|Publication number||US4153254 A|
|Application number||US 05/826,356|
|Publication date||May 8, 1979|
|Filing date||Aug 22, 1977|
|Priority date||Aug 22, 1977|
|Publication number||05826356, 826356, US 4153254 A, US 4153254A, US-A-4153254, US4153254 A, US4153254A|
|Original Assignee||Clint, Inc.|
|Export Citation||BiBTeX, EndNote, RefMan|
|Patent Citations (3), Non-Patent Citations (2), Referenced by (38), Classifications (4)|
|External Links: USPTO, USPTO Assignment, Espacenet|
In today's inflationary society, recreational diversions from one's work or school obligations are becoming increasingly expensive. Many families and individuals are seeking less expensive means of entertainment that can be enjoyed both in and out of the home. For these reasons, puzzles and games which provide stimulating competition to a player are enjoying greater popularity.
Although three dimensional puzzles have existed for some time, they are often limited by their lack of versatility or competitive complexity. A number of three dimensional puzzles are available in which the pieces may be assembled in numerous ways to form a single desired polyhedron. Typical of these puzzles are those commonly marketed under the trademarks "Instant Insanity" and "Soma". These puzzles are relatively easy to put together in that there is a number of possible solutions, each requiring the use of all the component pieces.
The present invention is a three dimensional puzzle having a plurality of components which when assembled form a polyhedron of a specific volume. Polyhedrons of differing volumes may be formed by assembling a quantity of puzzle components less than the total quantity. Thus, the present invention provides a player a plurality of puzzle problems, each having a unique solution.
In a preferred embodiment of the present invention a puzzle having ten pieces is provided, each piece being comprised of a plurality of attached cubic units. The ten pieces when placed together in a specific arrangement are shaped in the form of a cube having length, width and height equal to four cubic units in dimension. Each individual piece of the puzzle represents a distinct cubic configuration which, when all ten are used, can be placed together in only one distinct arrangement.
Added versatility is achieved by the present invention in that seven of the ten pieces can be arranged to form a polyhedron represented dimensionally by 4 cubic units. The use of six of the ten pieces when correctly arranged form a polyhedron having a 3 cubic unit dimension.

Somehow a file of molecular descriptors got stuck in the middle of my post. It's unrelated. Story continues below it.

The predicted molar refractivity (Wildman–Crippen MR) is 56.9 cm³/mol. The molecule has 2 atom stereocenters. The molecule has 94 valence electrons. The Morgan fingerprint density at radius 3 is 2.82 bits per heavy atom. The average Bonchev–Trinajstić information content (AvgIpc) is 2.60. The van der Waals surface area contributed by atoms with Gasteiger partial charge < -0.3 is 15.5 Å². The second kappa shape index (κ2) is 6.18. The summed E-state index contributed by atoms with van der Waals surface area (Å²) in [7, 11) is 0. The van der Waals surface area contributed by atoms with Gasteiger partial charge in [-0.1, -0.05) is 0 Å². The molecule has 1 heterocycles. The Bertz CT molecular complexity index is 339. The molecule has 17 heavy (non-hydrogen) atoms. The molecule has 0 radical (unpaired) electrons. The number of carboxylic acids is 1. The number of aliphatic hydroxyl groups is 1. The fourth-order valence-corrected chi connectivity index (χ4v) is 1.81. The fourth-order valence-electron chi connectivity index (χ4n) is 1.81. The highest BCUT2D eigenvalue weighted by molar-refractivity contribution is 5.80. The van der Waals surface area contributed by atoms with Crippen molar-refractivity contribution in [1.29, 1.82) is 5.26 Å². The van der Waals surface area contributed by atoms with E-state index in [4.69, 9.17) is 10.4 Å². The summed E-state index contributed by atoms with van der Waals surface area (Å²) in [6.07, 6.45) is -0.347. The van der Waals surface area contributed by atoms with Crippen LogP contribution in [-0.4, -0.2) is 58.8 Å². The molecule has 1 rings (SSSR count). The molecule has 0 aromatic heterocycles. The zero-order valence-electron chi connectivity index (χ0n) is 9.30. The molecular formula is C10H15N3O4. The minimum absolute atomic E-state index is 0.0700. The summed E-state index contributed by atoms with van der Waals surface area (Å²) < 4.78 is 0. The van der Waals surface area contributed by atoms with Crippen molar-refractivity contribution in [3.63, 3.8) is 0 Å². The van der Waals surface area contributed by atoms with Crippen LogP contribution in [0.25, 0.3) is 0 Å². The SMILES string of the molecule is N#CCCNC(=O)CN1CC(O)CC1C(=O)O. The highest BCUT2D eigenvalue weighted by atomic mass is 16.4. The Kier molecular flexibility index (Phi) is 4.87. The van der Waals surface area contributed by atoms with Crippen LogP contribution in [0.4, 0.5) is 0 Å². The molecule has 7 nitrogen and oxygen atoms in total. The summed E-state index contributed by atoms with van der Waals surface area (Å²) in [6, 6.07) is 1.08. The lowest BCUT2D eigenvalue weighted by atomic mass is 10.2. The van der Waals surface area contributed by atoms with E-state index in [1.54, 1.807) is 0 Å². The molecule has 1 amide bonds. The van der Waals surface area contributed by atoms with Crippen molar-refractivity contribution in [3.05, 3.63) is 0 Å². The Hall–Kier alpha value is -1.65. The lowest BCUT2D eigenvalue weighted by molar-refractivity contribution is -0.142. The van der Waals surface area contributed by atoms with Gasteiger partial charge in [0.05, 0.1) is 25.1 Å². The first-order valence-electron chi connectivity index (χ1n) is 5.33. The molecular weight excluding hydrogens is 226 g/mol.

In order to maintain the competitive complexity of the puzzle, indiscriminate combinations of pieces for the 4 and 3 dimensional units will not provide a player the solution to the puzzle. In order to solve the puzzle, seven or six, as the case may be, specific unalterable pieces must be correctly arranged to arrive at the proper configured polyhedron. Thus, the level of skill required to solve the 4 and 3 configured puzzle is distinctly different from that of the 4 configuration in that the player must have the additional skill of eliminating those particular pieces not needed for the smaller size puzzle.
Although the preferred embodiment described herein has three specific polyhedron solutions, each having a distinct volume, it can be appreciated that the quantity of solutions can be increased or decreased by altering the shape of pieces accordingly. Each solution would be achieved using a specific quantity and selection of pieces.
FIG. 1 is a perspective view of the 4 cubic unit size puzzle along with an exploded view of each of its ten components.
FIG. 2 is a perspective view of the 4 cubic unit size puzzle along with an exploded view of each of its seven components.
FIG. 3 is a perspective view of the 3 cubic unit size puzzle along with an exploded view of each of its six components.
In FIG. 1 is shown a perspective and exploded view of a preferred embodiment of the present invention. Shown are component pieces 11 through 20 inclusive which, when properly arranged, form a cube 10. The component pieces 11-20 may be made of any suitable material such as wood, plastic or metal. Each component has its edges finished in such a manner as to enable the components to fit easily together. Such finishing techniques are known to those skilled in the art.
To solve the puzzle, each component must be distinctly arranged in relation to the other components, as shown in FIG. 1, so that when all ten component pieces are used, a 4 cubic unit cube, 10, is formed. An error in arrangement of just one component will prevent a player from successfully completing the puzzle.
Shown in FIG. 2 is a perspective and exploded view of the 4 cubic unit puzzle. To solve this puzzle problem, a player must select seven specific components from the total of ten used in FIG. 1, and, as stated above, arrange each component in such a way as to form a specific polyhedron. The seven specific components 11, 13, 14, 15, 17, 18 and 19, are shown in FIG. 2 to form polyhedron 21 having a volume smaller than cube 10 in FIG. 1.
In FIG. 3 is shown a perspective and exploded view of the 3 cubic unit puzzle, wherein only six components 13, 14, 15, 16, 18 and 20 are shown to form polyhedron 22. Thus, this particular size puzzle, as well as the one shown in FIG. 2, requires the additional skill on the part of a player to choose a specific number of components which is less than the number of pieces needed to solve the puzzle shown in FIG. 1.
As can be appreciated, each component 11 through 20 inclusive may be of varying colors for cosmetic reasons. Also, the overall volume of the formed polyhedrons 10, 21 and 22 may be varied depending upon the size desired. For example, a businessman may want a smaller than average size unit so as not to be cumbersome when traveling, whereas a child may desire a larger unit for purposes of being easier to handle each individual component.
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